Fitness Articles

Do You Have the Right Mat for the Job?

An Introduction to Exercise Mats

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If you've ever stretched or exercised on a hardwood floor, you know just how uncomfortable it can be when sitting, kneeling, or trying yoga and Pilates exercises. For these activities, an exercise mat will offer support and traction, but not all exercise mats are the same. Depending on your activity, the mat you're using could either be helping or hurting your workout—and your body. While many gyms offer a variety of mats, some people prefer to use their own mat at home or in gym classes. You can buy a new mat to meet your fitness needs for as little as $20 at most sporting goods stores and online. Here's a rundown of the most common exercise mat needs, how they're different, and who needs them.

Fitness Mats can be used for general fitness activities that take place on hard floors or carpet. They offer extra cushioning when sitting, lying, and supporting your body on hands, knees, or elbows, whether you're stretching or exercising. Less expensive fitness mats are made of foam or soft fabrics, but they will compress over time and need to be replaced. Cheaper mats also lack traction, which is important if you use your mat on the carpet.  Poor traction can also cause your body to slip and slide while on the mat, increasing your risk for injury.

Mats with better cushioning (using air pockets that don't deteriorate) and more traction usually cost more but last longer. You can find waterproof mats (usually made of a "closed cell" structure) that make cleaning easy, and others with antibacterial and antifungal properties. Generic fitness mats are too thick for activities like yoga and Pilates and don't offer the traction that is necessary for those exercises. Depending on size and materials, you can purchase a lower end fitness mat for around $25, and the price only goes up from there with size and quality of materials.

Yoga Mats or ("sticky" mats) provide a thinly-cushioned, non-slip surface for yoga practices and work best when used on a smooth floor. While they offer slightly more padding than a hard floor, yoga mats will not cushion your body well enough for the general fitness activities mentioned above. Their sticky surface can be easily cleaned, and they roll up for easy storage and toting. Yoga mats are now available in extra-thick varieties as well. A basic yoga mat will run around $20. Extra-thick, as well as "designer" prints and colors will cost more. You can also find eco-friendly yoga mats (made from recycled materials, biodegradable materials, and/or natural and sustainable plant fibers such as hemp and jute) starting around $40.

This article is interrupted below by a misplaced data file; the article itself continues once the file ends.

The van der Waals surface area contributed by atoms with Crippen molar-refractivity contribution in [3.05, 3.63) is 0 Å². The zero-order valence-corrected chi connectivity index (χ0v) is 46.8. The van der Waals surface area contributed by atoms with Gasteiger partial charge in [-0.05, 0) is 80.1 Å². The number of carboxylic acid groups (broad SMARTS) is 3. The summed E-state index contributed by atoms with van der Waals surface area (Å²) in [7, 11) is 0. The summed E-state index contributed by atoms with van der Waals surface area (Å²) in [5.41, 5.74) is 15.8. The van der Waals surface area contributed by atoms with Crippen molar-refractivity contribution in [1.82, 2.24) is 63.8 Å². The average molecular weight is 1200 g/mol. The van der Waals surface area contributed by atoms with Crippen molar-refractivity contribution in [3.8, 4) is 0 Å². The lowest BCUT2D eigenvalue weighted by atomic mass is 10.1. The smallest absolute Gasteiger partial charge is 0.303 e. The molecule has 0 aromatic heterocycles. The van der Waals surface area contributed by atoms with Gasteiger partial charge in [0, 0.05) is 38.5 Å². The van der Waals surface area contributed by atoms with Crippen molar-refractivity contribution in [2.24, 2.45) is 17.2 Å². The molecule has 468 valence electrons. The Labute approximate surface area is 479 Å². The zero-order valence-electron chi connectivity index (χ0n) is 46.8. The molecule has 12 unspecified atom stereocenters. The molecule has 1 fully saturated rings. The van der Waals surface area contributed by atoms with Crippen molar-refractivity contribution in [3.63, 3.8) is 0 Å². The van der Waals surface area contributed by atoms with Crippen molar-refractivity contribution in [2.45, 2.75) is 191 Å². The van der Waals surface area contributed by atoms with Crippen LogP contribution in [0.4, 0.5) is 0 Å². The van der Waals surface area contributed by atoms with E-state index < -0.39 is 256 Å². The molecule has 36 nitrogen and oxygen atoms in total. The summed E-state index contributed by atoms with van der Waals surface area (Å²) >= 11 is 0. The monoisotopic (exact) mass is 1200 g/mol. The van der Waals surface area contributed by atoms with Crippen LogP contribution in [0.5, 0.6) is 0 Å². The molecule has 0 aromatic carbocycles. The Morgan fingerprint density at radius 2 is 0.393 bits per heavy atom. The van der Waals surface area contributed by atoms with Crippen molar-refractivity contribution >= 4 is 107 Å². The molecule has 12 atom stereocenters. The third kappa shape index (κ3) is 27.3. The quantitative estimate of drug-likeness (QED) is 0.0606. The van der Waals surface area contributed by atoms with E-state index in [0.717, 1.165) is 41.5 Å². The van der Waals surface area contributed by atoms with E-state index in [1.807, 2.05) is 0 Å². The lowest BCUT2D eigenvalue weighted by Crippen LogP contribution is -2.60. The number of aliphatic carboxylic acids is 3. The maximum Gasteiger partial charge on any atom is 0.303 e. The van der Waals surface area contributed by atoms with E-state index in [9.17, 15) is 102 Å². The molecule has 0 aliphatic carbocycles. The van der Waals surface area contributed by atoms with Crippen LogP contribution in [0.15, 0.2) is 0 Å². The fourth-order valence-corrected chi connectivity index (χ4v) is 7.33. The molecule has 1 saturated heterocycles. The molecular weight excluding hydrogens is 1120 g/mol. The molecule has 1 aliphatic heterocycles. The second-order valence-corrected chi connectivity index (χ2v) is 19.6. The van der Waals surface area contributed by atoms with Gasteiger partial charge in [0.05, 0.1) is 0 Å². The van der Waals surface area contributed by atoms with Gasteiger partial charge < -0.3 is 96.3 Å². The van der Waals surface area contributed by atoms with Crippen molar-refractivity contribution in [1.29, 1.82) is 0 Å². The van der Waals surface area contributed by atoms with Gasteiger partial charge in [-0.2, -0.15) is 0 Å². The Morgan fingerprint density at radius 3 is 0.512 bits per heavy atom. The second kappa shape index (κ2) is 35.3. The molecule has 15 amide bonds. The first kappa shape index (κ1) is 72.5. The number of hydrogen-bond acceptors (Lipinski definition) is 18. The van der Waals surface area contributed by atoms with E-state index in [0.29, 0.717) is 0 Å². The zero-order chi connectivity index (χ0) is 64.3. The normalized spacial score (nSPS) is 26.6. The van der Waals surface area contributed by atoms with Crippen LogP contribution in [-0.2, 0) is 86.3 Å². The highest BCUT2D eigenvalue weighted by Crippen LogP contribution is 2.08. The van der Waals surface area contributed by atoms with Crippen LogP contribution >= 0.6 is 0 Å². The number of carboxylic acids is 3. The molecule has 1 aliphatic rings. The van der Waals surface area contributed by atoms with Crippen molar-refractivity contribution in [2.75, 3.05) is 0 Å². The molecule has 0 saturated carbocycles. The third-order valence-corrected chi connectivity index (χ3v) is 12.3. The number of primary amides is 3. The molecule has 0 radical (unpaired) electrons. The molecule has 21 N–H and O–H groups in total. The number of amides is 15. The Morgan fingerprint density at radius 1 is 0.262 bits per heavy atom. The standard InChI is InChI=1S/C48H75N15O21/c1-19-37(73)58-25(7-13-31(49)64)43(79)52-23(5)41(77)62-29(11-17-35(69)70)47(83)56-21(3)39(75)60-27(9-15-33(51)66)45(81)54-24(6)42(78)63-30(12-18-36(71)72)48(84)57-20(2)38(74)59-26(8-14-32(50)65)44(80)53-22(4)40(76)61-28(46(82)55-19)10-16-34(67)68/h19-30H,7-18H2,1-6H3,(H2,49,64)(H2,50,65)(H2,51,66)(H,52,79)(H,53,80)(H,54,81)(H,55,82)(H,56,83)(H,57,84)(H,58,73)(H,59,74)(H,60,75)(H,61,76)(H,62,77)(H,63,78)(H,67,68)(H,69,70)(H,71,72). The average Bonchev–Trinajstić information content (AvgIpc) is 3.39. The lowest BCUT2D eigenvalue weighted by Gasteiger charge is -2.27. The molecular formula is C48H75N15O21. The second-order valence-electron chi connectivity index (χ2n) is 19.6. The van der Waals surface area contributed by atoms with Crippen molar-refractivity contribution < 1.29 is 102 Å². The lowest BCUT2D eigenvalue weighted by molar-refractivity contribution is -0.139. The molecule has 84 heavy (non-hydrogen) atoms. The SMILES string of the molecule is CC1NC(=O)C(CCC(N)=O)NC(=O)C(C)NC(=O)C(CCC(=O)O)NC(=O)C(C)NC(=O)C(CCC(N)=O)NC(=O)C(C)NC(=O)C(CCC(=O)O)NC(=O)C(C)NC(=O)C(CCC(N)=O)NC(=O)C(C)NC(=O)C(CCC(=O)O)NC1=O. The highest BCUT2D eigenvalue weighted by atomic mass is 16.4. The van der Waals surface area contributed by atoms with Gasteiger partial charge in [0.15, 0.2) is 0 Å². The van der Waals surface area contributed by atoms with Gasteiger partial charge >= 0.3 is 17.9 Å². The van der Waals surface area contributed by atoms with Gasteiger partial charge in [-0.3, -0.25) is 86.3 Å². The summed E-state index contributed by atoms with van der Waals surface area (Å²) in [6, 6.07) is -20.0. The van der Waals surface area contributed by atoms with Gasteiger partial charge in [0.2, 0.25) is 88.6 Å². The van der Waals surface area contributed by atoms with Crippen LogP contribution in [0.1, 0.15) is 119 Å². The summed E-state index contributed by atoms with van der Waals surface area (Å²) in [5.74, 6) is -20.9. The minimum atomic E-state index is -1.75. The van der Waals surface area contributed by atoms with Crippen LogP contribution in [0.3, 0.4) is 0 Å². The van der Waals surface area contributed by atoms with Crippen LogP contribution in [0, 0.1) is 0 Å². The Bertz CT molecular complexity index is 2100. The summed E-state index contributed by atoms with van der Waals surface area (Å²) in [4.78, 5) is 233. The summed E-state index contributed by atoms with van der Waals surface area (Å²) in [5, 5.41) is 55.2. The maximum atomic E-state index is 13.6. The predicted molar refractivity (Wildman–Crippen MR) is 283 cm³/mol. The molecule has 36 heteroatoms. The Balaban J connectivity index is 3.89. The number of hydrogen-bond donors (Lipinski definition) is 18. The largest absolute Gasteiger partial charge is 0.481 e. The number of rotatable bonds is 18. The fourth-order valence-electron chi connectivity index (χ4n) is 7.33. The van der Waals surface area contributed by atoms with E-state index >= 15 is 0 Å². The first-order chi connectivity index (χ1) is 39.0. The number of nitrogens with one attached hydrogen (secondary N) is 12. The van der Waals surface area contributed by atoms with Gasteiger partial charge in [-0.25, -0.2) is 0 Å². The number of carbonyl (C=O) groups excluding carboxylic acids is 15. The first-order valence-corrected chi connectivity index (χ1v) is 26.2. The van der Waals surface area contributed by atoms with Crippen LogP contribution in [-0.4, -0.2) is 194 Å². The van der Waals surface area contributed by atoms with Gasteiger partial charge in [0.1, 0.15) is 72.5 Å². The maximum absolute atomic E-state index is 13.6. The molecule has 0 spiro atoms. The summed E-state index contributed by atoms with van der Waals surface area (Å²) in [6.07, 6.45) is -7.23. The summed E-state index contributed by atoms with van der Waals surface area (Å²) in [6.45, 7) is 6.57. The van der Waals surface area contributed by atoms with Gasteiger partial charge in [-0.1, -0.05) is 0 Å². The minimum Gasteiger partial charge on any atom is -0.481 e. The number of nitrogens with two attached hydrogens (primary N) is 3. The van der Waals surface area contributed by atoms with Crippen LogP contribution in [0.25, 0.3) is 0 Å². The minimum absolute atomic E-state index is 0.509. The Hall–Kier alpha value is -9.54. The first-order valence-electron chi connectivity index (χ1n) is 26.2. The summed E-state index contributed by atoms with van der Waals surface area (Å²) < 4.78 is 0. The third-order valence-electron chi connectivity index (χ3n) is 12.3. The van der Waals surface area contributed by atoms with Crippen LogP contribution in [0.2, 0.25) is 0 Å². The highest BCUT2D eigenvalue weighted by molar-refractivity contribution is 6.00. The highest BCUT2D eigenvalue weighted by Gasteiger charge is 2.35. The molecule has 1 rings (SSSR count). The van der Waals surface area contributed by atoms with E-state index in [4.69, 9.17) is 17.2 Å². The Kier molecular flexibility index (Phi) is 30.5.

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About The Author

Nicole Nichols Nicole Nichols
Nicole was named "America's Top Personal Trainer to Watch" in 2011. A certified personal trainer and fitness instructor with a bachelor's degree in health education, she loves living a healthy and fit lifestyle and helping others do the same. Her DVDs "Total Body Sculpting" and "28 Day Boot Camp" (a best seller) are available online and in stores nationwide. Read Nicole's full bio and blog posts.

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Member Comments

  • Great, useful information! I've done Pilates on a yoga mat, but on a carpeted studio surface. My studio DID provide Pilates-specific mats, but my particular class was a fusion of yoga and Pilates, and so I was comfortable using just my own mat. I heartily agree that straps and blocks are big helps with some yoga for some of us!! Bolsters can also be great for yoga nidra, as well as for opening up the chest area. - 12/18/2011 6:58:26 PM
  • Great article! I think this info needs to get out there. It also should let people know pilates and fitness mats should not double as yoga mats. They're too thick and make balancing poses more difficult ^.^ - 11/10/2011 8:48:00 AM
  • I have never heard of a pilates mat. Whenever I have done pilates in a class we just used yoga mats. How interesting. - 12/10/2009 11:21:06 AM
  • MIZMARPLE
    I have two mats - one is a sticky yoga mat that I use in my stability ball class on a harwood floor. For home use, I have a more cushioned foam mat that I use when I exercise in the bedroom, which is carpeted. It slides around too much on the hardwood floors.

    Even with the mats, I have to use either a pillow, or folded up towel/small blanket when exercising on my back or on my knees, because of arthritis. Neither mat offers enough cushioning for me. - 10/12/2008 2:36:50 PM
  • I really needed this info- have seriously done 'something' to my right hip by NOT using a mat. - 8/22/2008 11:26:39 PM
  • Great article. A mat is basic exercise equipment and used daily, unlike expensive "gadgets" that people buy and don't use. Blocks and a strap are helpful for yoga, too. - 4/21/2008 12:40:17 PM
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